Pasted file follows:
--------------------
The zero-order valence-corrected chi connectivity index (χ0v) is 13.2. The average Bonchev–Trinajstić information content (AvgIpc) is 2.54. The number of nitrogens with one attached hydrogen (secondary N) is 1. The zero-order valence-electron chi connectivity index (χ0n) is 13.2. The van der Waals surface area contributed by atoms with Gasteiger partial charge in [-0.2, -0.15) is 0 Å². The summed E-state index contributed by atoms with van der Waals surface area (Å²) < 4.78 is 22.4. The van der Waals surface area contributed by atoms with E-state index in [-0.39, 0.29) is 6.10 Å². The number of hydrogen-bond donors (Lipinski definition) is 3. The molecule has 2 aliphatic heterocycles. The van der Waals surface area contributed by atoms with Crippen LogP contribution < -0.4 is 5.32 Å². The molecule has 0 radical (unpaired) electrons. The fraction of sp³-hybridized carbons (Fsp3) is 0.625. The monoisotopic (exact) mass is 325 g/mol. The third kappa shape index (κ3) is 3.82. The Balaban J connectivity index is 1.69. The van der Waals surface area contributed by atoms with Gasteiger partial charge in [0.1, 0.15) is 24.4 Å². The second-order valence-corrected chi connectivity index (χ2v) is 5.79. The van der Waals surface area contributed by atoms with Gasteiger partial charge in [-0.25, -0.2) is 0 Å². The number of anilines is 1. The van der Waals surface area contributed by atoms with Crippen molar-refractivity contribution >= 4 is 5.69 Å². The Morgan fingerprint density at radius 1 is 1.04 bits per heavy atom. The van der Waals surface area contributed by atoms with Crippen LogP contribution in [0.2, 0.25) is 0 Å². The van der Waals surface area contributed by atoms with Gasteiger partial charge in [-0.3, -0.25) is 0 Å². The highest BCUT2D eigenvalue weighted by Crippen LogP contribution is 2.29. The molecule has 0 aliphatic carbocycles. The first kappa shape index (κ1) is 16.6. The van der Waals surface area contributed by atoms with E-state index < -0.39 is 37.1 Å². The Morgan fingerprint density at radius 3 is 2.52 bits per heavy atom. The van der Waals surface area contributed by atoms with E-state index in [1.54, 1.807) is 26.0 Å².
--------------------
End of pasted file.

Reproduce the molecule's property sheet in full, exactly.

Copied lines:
The zero-order valence-corrected chi connectivity index (χ0v) is 13.2. The average Bonchev–Trinajstić information content (AvgIpc) is 2.54. The number of nitrogens with one attached hydrogen (secondary N) is 1. The zero-order valence-electron chi connectivity index (χ0n) is 13.2. The van der Waals surface area contributed by atoms with Gasteiger partial charge in [-0.2, -0.15) is 0 Å². The summed E-state index contributed by atoms with van der Waals surface area (Å²) < 4.78 is 22.4. The van der Waals surface area contributed by atoms with E-state index in [-0.39, 0.29) is 6.10 Å². The number of hydrogen-bond donors (Lipinski definition) is 3. The molecule has 2 aliphatic heterocycles. The van der Waals surface area contributed by atoms with Crippen LogP contribution < -0.4 is 5.32 Å². The molecule has 0 radical (unpaired) electrons. The fraction of sp³-hybridized carbons (Fsp3) is 0.625. The monoisotopic (exact) mass is 325 g/mol. The third kappa shape index (κ3) is 3.82. The Balaban J connectivity index is 1.69. The van der Waals surface area contributed by atoms with Gasteiger partial charge in [0.1, 0.15) is 24.4 Å². The second-order valence-corrected chi connectivity index (χ2v) is 5.79. The van der Waals surface area contributed by atoms with Gasteiger partial charge in [-0.25, -0.2) is 0 Å². The number of anilines is 1. The van der Waals surface area contributed by atoms with Crippen molar-refractivity contribution >= 4 is 5.69 Å². The Morgan fingerprint density at radius 1 is 1.04 bits per heavy atom. The van der Waals surface area contributed by atoms with Crippen LogP contribution in [0.2, 0.25) is 0 Å². The van der Waals surface area contributed by atoms with Gasteiger partial charge in [-0.3, -0.25) is 0 Å². The highest BCUT2D eigenvalue weighted by Crippen LogP contribution is 2.29. The molecule has 0 aliphatic carbocycles. The first kappa shape index (κ1) is 16.6. The van der Waals surface area contributed by atoms with E-state index < -0.39 is 37.1 Å². The Morgan fingerprint density at radius 3 is 2.52 bits per heavy atom. The van der Waals surface area contributed by atoms with E-state index in [1.54, 1.807) is 26.0 Å².